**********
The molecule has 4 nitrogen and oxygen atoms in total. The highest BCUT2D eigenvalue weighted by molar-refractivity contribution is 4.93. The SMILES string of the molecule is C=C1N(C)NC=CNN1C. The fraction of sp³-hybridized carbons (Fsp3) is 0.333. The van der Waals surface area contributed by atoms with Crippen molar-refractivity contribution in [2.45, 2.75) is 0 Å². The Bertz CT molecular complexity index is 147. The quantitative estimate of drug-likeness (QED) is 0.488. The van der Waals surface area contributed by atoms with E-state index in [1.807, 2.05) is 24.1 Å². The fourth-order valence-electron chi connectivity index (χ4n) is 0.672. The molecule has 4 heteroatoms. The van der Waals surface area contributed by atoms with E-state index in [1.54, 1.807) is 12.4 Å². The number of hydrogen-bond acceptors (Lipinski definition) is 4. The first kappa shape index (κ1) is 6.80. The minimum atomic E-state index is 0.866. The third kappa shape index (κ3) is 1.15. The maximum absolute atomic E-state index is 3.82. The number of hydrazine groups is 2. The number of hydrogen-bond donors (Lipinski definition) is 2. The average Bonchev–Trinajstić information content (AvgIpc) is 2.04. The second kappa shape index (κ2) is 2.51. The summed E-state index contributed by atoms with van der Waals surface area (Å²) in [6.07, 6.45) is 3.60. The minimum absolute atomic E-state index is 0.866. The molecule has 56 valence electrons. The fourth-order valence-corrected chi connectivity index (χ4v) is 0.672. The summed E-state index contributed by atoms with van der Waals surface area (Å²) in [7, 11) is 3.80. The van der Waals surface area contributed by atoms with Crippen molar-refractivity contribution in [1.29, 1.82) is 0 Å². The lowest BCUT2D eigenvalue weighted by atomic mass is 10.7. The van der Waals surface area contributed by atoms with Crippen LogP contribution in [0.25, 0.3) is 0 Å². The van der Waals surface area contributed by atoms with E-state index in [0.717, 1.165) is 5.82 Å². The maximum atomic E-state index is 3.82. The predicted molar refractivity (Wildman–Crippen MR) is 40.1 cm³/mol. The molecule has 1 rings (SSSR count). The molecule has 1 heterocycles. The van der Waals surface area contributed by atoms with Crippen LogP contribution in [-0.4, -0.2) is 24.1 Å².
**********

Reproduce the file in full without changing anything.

The molecule has 4 nitrogen and oxygen atoms in total. The highest BCUT2D eigenvalue weighted by molar-refractivity contribution is 4.93. The SMILES string of the molecule is C=C1N(C)NC=CNN1C. The fraction of sp³-hybridized carbons (Fsp3) is 0.333. The van der Waals surface area contributed by atoms with Crippen molar-refractivity contribution in [2.45, 2.75) is 0 Å². The Bertz CT molecular complexity index is 147. The quantitative estimate of drug-likeness (QED) is 0.488. The van der Waals surface area contributed by atoms with E-state index in [1.807, 2.05) is 24.1 Å². The fourth-order valence-electron chi connectivity index (χ4n) is 0.672. The molecule has 4 heteroatoms. The van der Waals surface area contributed by atoms with E-state index in [1.54, 1.807) is 12.4 Å². The number of hydrogen-bond acceptors (Lipinski definition) is 4. The first kappa shape index (κ1) is 6.80. The minimum atomic E-state index is 0.866. The third kappa shape index (κ3) is 1.15. The maximum absolute atomic E-state index is 3.82. The number of hydrazine groups is 2. The number of hydrogen-bond donors (Lipinski definition) is 2. The average Bonchev–Trinajstić information content (AvgIpc) is 2.04. The second kappa shape index (κ2) is 2.51. The summed E-state index contributed by atoms with van der Waals surface area (Å²) in [6.07, 6.45) is 3.60. The minimum absolute atomic E-state index is 0.866. The molecule has 56 valence electrons. The fourth-order valence-corrected chi connectivity index (χ4v) is 0.672. The summed E-state index contributed by atoms with van der Waals surface area (Å²) in [7, 11) is 3.80. The van der Waals surface area contributed by atoms with Crippen molar-refractivity contribution in [1.29, 1.82) is 0 Å². The lowest BCUT2D eigenvalue weighted by atomic mass is 10.7. The van der Waals surface area contributed by atoms with Crippen LogP contribution in [0.25, 0.3) is 0 Å². The van der Waals surface area contributed by atoms with E-state index in [0.717, 1.165) is 5.82 Å². The maximum atomic E-state index is 3.82. The predicted molar refractivity (Wildman–Crippen MR) is 40.1 cm³/mol. The molecule has 1 rings (SSSR count). The molecule has 1 heterocycles. The van der Waals surface area contributed by atoms with Crippen LogP contribution in [-0.4, -0.2) is 24.1 Å².